|Proof that my closet was once clean and organized.|
Last week, BCC reader Stephanie wrote me the nicest email, posing a question that I have certainly thought about more than once. I've come to my own conclusion regarding the topic and thought it would be helpful to share with rest of you.
"Over the past couple of years, I have started to seriously revamp my look. I probably have almost completely turned over my wardrobe in that time. I am starting to feel like I have finally found 'me' with my clothes, but there is always that little nagging voice in the back of my mind saying things like 'You just need one more blazer or that crossbody yellow purse or that pair of sandals, and then, your wardrobe will be truly complete.'
Recently, I spray protected all my shoes and seeing how many I have (I am ashamed to admit that I have about 60 pairs of shoes, boots, sandals, etc.) I said to myself I do not need any more. I was also a little disgusted thinking about all the money I had spent on them. But then I saw this beautiful pair of Kenneth Cole snakeskin t-strap pumps and was like, well maybe one more pair (although I did not buy them).
How do you decide when enough is enough and it's time to wear (and love) what you've got? I know I have more than enough clothes, but I guess maybe a part of me is still trying to catch up to where I am now and get comfortable with my new look. Or maybe I still feel a little out of style and that if I just find that one key piece, everything will fall into place. Have you ever struggled with this?"
My guess is that you all know exactly what Stephanie is talking about. I certainly do! The need to rationalize every decision I make can sometimes lead me to feeling guilty over clothing purchases and regular shopping. While I still feel that way from time to time, here's some strategies I've devised to help me find that middle ground.
Shopping is my hobby.
This might sounds incredibly trite, but it's true. Clothing brings me great joy. I love being creative, and I love expressing myself through my sartorial choices and personal style. Because I feel so strongly about clothing, I'm constantly adding to my wardrobe. I used to feel really guilty about spending money on clothes, but then, I started looking at where others spend their money and noticed that everyone has a hobby. John has lots of customers at his store that spend their expendable income on comics, books and games. I have lots of friends who enjoy going out and drinking. Some people I know spend money on video games or music. These are all hobbies that bring joy. While I don't spend any money on the aforementioned things, I do spend money on clothing. That is my hobby.
I always shop within my means.
Saying that shopping is a hobby can lead to a slippery slope of over-spending. Luckily, I have always been rather frugal and very smart with my finances. It's no secret that I love a good bargain, which means I'm always waiting for sales or shopping consignment and thrift stores. I'm very careful to only buy what I can afford and to be sure that the items I buy will be put to good use. To prevent myself from buying items that I will never wear, I keep an on-going list of pieces I would like to add to my wardrobe. This not only helps me to better define my style, but it also wards off any buyer's remorse. If I can't think of three ways to style an item I'm thinking of purchasing, then I put it back and save my money for something I know I will use.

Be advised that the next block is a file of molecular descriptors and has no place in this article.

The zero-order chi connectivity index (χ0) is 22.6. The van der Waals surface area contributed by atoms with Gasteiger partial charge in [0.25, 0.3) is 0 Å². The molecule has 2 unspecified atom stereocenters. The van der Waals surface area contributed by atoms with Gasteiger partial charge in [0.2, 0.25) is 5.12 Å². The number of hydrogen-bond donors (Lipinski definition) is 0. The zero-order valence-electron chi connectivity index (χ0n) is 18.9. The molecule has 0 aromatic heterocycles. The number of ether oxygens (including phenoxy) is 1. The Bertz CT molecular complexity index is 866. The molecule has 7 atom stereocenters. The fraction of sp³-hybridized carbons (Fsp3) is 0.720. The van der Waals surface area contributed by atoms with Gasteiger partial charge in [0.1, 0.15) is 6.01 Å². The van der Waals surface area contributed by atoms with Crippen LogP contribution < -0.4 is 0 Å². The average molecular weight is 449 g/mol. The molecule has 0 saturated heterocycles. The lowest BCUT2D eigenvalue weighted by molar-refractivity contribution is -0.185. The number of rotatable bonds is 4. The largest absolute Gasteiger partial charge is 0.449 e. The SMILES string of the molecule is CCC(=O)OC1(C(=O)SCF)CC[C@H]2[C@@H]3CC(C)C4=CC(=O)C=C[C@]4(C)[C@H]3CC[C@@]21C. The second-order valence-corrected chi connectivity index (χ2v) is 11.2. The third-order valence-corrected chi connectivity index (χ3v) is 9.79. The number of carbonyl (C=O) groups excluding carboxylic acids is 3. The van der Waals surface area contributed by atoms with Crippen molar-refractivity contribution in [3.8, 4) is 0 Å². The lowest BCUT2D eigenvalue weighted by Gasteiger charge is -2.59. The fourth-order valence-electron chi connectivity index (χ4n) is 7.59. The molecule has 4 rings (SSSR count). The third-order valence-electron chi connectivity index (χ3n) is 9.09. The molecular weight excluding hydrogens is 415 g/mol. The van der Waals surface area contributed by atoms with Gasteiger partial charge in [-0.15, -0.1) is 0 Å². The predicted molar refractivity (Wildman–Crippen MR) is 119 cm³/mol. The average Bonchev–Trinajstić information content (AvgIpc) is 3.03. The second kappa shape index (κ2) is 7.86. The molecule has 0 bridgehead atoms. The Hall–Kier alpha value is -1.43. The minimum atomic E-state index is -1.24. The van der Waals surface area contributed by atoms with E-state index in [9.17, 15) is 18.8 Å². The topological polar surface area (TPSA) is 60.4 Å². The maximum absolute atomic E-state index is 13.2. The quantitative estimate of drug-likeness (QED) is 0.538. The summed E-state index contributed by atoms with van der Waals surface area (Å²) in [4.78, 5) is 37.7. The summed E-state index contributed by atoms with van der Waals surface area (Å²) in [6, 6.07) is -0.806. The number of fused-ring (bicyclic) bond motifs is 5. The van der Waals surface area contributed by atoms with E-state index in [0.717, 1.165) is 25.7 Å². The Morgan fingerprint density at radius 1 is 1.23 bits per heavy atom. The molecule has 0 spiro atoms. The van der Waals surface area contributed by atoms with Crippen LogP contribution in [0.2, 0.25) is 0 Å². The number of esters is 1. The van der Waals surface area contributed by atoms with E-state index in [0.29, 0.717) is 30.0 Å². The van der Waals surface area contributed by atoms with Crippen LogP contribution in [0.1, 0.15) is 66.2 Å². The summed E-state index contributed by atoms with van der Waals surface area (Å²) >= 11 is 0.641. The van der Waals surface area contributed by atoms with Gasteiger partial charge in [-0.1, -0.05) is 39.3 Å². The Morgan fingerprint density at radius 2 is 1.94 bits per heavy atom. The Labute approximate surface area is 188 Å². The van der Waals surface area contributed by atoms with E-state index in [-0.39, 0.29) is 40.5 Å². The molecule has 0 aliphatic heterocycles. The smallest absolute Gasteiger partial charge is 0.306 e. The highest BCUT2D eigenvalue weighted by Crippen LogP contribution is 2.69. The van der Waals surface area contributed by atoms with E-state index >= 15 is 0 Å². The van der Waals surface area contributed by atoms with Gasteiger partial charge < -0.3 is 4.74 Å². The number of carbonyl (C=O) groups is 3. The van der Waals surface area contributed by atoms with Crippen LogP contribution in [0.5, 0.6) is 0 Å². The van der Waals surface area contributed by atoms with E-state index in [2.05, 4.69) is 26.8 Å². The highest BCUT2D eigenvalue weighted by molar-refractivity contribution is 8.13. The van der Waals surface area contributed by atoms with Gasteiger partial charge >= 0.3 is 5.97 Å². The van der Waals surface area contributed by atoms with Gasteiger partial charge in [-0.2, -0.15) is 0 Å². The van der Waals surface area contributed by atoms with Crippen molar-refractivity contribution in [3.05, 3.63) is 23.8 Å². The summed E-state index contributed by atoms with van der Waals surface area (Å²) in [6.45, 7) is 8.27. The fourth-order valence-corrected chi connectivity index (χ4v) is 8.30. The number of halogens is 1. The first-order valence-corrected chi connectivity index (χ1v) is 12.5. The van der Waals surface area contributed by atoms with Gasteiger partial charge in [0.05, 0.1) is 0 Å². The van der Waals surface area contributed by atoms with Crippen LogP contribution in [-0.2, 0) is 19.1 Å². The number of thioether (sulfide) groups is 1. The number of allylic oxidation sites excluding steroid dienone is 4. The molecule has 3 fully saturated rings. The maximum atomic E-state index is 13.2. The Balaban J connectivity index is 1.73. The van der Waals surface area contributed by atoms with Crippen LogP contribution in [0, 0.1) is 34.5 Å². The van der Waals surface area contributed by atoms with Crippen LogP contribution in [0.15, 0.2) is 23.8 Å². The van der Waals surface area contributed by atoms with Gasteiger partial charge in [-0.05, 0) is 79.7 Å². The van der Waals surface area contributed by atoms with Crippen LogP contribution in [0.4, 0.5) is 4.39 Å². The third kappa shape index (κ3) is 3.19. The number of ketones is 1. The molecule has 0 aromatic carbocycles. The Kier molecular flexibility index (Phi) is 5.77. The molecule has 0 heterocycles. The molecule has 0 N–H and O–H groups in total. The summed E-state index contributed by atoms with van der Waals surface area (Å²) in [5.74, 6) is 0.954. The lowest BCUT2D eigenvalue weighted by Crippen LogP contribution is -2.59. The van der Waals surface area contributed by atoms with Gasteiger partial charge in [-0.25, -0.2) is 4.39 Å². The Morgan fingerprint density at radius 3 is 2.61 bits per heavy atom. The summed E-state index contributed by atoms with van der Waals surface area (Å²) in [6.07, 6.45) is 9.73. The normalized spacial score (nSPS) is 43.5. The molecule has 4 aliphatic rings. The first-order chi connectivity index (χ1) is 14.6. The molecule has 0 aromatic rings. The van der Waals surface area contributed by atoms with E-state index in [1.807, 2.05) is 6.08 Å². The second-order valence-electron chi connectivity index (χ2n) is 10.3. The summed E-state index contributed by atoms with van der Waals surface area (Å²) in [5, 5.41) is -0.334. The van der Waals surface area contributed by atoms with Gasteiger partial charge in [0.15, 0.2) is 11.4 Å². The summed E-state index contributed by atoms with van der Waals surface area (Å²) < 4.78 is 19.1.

My wardrobe is a revolving door.
My style is constantly changing. While the change may be subtle, it's change nonetheless. It only makes sense that my wardrobe would do the same. I have very little storage for clothing (a small closet and one dresser), and nothing thwarts my creativity more than too much input (i.e., an over-stuffed wardrobe). So, I've tried to be more responsible about my closet maintenance. This means constantly editing my inventory. Whenever I feel as though I'm collecting too many items, I take a day to sift through my clothes, getting rid of the things that I am no longer utilizing. Many times, I try to sell gently used items as a way to fund future purchases.
These ideas may not work for everyone, but since I started shopping with more intention, I've been much more inspired by my wardrobe. And the more inspired I am, the less I feel the need to shop. There are always certain times of the year when I know I'm going to shop more than others: fall and spring, specifically. After several purchases, I take a step back, look at everything that I've acquired and spend an afternoon putting together as many outfits as I can. Lining up a few weeks worth of looks assures me that I'm getting good use out of the items I already have.
Do you have any other strategies that help to keep your shopping "hobby" in line? Do share!
Have a question of your own? Drop me an email!
Shop my closet on Smashion!